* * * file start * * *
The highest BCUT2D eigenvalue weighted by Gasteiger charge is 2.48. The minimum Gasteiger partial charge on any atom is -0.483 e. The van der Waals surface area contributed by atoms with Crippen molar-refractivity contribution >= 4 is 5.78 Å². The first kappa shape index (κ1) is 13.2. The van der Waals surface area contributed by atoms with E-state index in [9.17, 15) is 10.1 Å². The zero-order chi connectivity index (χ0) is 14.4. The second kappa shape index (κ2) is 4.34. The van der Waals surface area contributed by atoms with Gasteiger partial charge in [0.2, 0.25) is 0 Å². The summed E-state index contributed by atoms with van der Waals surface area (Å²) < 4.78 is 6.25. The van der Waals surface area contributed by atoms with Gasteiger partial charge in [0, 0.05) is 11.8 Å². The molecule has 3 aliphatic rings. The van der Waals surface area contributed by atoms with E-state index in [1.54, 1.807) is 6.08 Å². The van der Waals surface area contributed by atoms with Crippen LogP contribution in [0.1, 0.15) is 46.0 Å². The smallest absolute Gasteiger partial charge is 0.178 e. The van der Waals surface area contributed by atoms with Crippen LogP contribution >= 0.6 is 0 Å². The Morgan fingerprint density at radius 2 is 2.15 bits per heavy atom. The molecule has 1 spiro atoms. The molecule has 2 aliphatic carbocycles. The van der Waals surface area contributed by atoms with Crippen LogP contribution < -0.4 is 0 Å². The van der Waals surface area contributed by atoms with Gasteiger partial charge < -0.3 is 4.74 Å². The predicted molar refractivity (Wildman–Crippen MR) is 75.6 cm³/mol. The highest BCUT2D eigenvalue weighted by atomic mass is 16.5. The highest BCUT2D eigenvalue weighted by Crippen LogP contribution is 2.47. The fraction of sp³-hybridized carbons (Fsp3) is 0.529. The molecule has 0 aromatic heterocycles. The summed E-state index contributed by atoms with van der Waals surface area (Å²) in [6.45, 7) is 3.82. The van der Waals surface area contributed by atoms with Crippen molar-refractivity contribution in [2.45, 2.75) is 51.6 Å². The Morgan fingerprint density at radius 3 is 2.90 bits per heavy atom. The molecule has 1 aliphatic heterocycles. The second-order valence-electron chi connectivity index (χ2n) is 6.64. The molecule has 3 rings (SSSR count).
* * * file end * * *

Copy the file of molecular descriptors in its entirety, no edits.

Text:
The highest BCUT2D eigenvalue weighted by Gasteiger charge is 2.48. The minimum Gasteiger partial charge on any atom is -0.483 e. The van der Waals surface area contributed by atoms with Crippen molar-refractivity contribution >= 4 is 5.78 Å². The first kappa shape index (κ1) is 13.2. The van der Waals surface area contributed by atoms with E-state index in [9.17, 15) is 10.1 Å². The zero-order chi connectivity index (χ0) is 14.4. The second kappa shape index (κ2) is 4.34. The van der Waals surface area contributed by atoms with Gasteiger partial charge in [0.2, 0.25) is 0 Å². The summed E-state index contributed by atoms with van der Waals surface area (Å²) < 4.78 is 6.25. The van der Waals surface area contributed by atoms with Gasteiger partial charge in [0, 0.05) is 11.8 Å². The molecule has 3 aliphatic rings. The van der Waals surface area contributed by atoms with E-state index in [1.54, 1.807) is 6.08 Å². The van der Waals surface area contributed by atoms with Crippen LogP contribution in [0.1, 0.15) is 46.0 Å². The smallest absolute Gasteiger partial charge is 0.178 e. The van der Waals surface area contributed by atoms with Crippen LogP contribution >= 0.6 is 0 Å². The Morgan fingerprint density at radius 2 is 2.15 bits per heavy atom. The molecule has 1 spiro atoms. The molecule has 2 aliphatic carbocycles. The van der Waals surface area contributed by atoms with Crippen LogP contribution < -0.4 is 0 Å². The van der Waals surface area contributed by atoms with Gasteiger partial charge < -0.3 is 4.74 Å². The predicted molar refractivity (Wildman–Crippen MR) is 75.6 cm³/mol. The highest BCUT2D eigenvalue weighted by atomic mass is 16.5. The highest BCUT2D eigenvalue weighted by Crippen LogP contribution is 2.47. The fraction of sp³-hybridized carbons (Fsp3) is 0.529. The molecule has 0 aromatic heterocycles. The summed E-state index contributed by atoms with van der Waals surface area (Å²) in [6.45, 7) is 3.82. The van der Waals surface area contributed by atoms with Crippen molar-refractivity contribution in [2.45, 2.75) is 51.6 Å². The Morgan fingerprint density at radius 3 is 2.90 bits per heavy atom. The molecule has 1 aliphatic heterocycles. The second-order valence-electron chi connectivity index (χ2n) is 6.64. The molecule has 3 rings (SSSR count).